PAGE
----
[Forest Stream]Karelian Isthmus, the stripe of land between the Baltic Sea and the biggest Europe's lake, the Ladoga Lake, is a popular resort area in north-western Russia directly adjoining St. Petersburg from the North and North-West. The inner part of the Isthmus covered with coniferous forests (Scots pine and Norway spruce) is rich with picturesque hills, big and small lakes and rapid brooks. The mighty stream of the Vuoksa river crossing the Isthmus' North forms a chain of lakes connected with rapid watercourses, and the Isthmus' Northwest is endowed with numerous granite rock outcrops giving rise to shore cliffs at the Baltic Sea, Ladoga Lake and inner smaller lakes. The Karelian Isthmus offers a fascinating variety of hiking, cycling and canoeing routes, as well as a lot of opportunities for fishing, collecting of wild berries and mushrooms (a recreation very much enjoyed by many Russians), as well as for skiing and other winter sports.[Oaks Ashore]

Sand beaches with occasional granite cobbles and boulders stretch over the whole sea coast westwards from the St. Petersburg outskirts, changing to granite rocks and skerries in the West, nearer to the Finnish border. One can walk along the beach for tens of miles uninhibited: no fencing up of the waterfront line is permitted in this public recreation area. The town of Sestroretsk and its neighbourhood is renowned for the seaside parks with gigantic old oaks and black alder trees.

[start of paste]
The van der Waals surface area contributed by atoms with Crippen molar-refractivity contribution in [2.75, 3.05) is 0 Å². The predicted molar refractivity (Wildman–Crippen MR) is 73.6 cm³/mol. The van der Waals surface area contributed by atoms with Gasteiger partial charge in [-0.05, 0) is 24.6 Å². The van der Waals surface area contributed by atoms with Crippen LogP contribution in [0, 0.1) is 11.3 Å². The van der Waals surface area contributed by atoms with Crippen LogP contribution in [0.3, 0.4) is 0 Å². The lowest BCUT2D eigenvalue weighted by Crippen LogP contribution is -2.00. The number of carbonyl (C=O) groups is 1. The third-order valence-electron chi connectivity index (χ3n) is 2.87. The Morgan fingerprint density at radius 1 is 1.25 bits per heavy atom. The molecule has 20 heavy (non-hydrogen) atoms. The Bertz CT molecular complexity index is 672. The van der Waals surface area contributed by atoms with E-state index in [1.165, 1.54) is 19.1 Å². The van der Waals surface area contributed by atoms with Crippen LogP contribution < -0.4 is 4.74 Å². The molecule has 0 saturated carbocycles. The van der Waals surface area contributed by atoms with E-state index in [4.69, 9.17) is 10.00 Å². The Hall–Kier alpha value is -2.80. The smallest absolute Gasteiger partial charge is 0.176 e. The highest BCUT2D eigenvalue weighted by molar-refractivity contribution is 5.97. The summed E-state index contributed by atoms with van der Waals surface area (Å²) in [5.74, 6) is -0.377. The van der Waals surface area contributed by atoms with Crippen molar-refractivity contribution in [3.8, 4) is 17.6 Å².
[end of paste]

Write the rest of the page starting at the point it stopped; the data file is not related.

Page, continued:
The area nearest to St. Petersburg, particularly, the coastal zone between the towns of Sestroretsk and Zelenogorsk and a bit further to the West, is virtually flooded with holiday makers from St. Petersburg and other places on summer weekends. It has got a lot of resort hotels, bungalows for rent, camping sites, cafes, restaurants, etc.
Unfortunately, many valuable public lands and forest reserves in this area were grabbed in the recent years for various development projects such as private hotels, luxury real estate complexes and villas, etc. It is feared that The Dunes beach and as well as the "Karyer" forest site may be found under threat one day too. Click to see full sizeClick to see full size

"The Oaks" ("Dubki") park at Sestroretsk possesses a horse riding course. Many people enjoy yachting, wind surfing, motor boating, water skiing and other water sports on the Gulf of Finland. Motor gliding fans often fly their machines over the Sestroretsk beaches, offering everyone a ride. There are several tennis courts at the Dunes Holiday Resort Hotel. "The Dunes"Golf & Country Club with a 12-hole golf course, the first in the St. Petersburg environs, is operating on the grounds of the Dunes Health Resort nearby, at just a few hundred yards' distance from the naturist beach; works are underway to expand the course up to a full 18-hole size.